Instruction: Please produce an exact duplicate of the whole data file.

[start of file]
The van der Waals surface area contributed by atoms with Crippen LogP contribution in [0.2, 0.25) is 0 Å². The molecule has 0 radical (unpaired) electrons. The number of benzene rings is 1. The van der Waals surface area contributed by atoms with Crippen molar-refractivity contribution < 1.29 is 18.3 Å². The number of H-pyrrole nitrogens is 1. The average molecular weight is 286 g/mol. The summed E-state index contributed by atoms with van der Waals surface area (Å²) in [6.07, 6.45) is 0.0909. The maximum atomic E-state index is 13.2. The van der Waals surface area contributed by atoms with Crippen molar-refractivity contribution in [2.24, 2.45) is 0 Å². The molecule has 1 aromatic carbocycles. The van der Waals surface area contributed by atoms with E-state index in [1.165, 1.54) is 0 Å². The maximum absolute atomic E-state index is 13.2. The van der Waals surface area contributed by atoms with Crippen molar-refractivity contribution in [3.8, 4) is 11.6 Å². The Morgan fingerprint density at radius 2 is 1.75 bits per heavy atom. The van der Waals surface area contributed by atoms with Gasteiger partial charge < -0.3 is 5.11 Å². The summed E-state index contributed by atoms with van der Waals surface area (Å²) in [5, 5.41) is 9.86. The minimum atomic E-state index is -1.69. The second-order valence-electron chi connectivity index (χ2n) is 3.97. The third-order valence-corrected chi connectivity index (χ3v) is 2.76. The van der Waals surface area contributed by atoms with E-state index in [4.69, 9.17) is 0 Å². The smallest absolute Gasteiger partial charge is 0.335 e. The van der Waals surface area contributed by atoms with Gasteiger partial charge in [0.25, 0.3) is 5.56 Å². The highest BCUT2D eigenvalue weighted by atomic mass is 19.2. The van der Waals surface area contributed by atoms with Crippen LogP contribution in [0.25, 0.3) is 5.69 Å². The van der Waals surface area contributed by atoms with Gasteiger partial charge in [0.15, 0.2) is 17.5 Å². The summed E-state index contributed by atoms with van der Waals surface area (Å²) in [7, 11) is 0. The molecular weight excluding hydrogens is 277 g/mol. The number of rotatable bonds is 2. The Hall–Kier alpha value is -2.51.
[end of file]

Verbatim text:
The van der Waals surface area contributed by atoms with Crippen LogP contribution in [0.2, 0.25) is 0 Å². The molecule has 0 radical (unpaired) electrons. The number of benzene rings is 1. The van der Waals surface area contributed by atoms with Crippen molar-refractivity contribution < 1.29 is 18.3 Å². The number of H-pyrrole nitrogens is 1. The average molecular weight is 286 g/mol. The summed E-state index contributed by atoms with van der Waals surface area (Å²) in [6.07, 6.45) is 0.0909. The maximum atomic E-state index is 13.2. The van der Waals surface area contributed by atoms with Crippen molar-refractivity contribution in [2.24, 2.45) is 0 Å². The molecule has 1 aromatic carbocycles. The van der Waals surface area contributed by atoms with E-state index in [1.165, 1.54) is 0 Å². The maximum absolute atomic E-state index is 13.2. The van der Waals surface area contributed by atoms with Crippen molar-refractivity contribution in [3.8, 4) is 11.6 Å². The Morgan fingerprint density at radius 2 is 1.75 bits per heavy atom. The van der Waals surface area contributed by atoms with Gasteiger partial charge < -0.3 is 5.11 Å². The summed E-state index contributed by atoms with van der Waals surface area (Å²) in [5, 5.41) is 9.86. The minimum atomic E-state index is -1.69. The second-order valence-electron chi connectivity index (χ2n) is 3.97. The third-order valence-corrected chi connectivity index (χ3v) is 2.76. The van der Waals surface area contributed by atoms with E-state index in [4.69, 9.17) is 0 Å². The smallest absolute Gasteiger partial charge is 0.335 e. The van der Waals surface area contributed by atoms with Gasteiger partial charge in [0.25, 0.3) is 5.56 Å². The highest BCUT2D eigenvalue weighted by atomic mass is 19.2. The van der Waals surface area contributed by atoms with Crippen LogP contribution in [0.25, 0.3) is 5.69 Å². The van der Waals surface area contributed by atoms with Gasteiger partial charge in [0.15, 0.2) is 17.5 Å². The summed E-state index contributed by atoms with van der Waals surface area (Å²) in [7, 11) is 0. The molecular weight excluding hydrogens is 277 g/mol. The number of rotatable bonds is 2. The Hall–Kier alpha value is -2.51.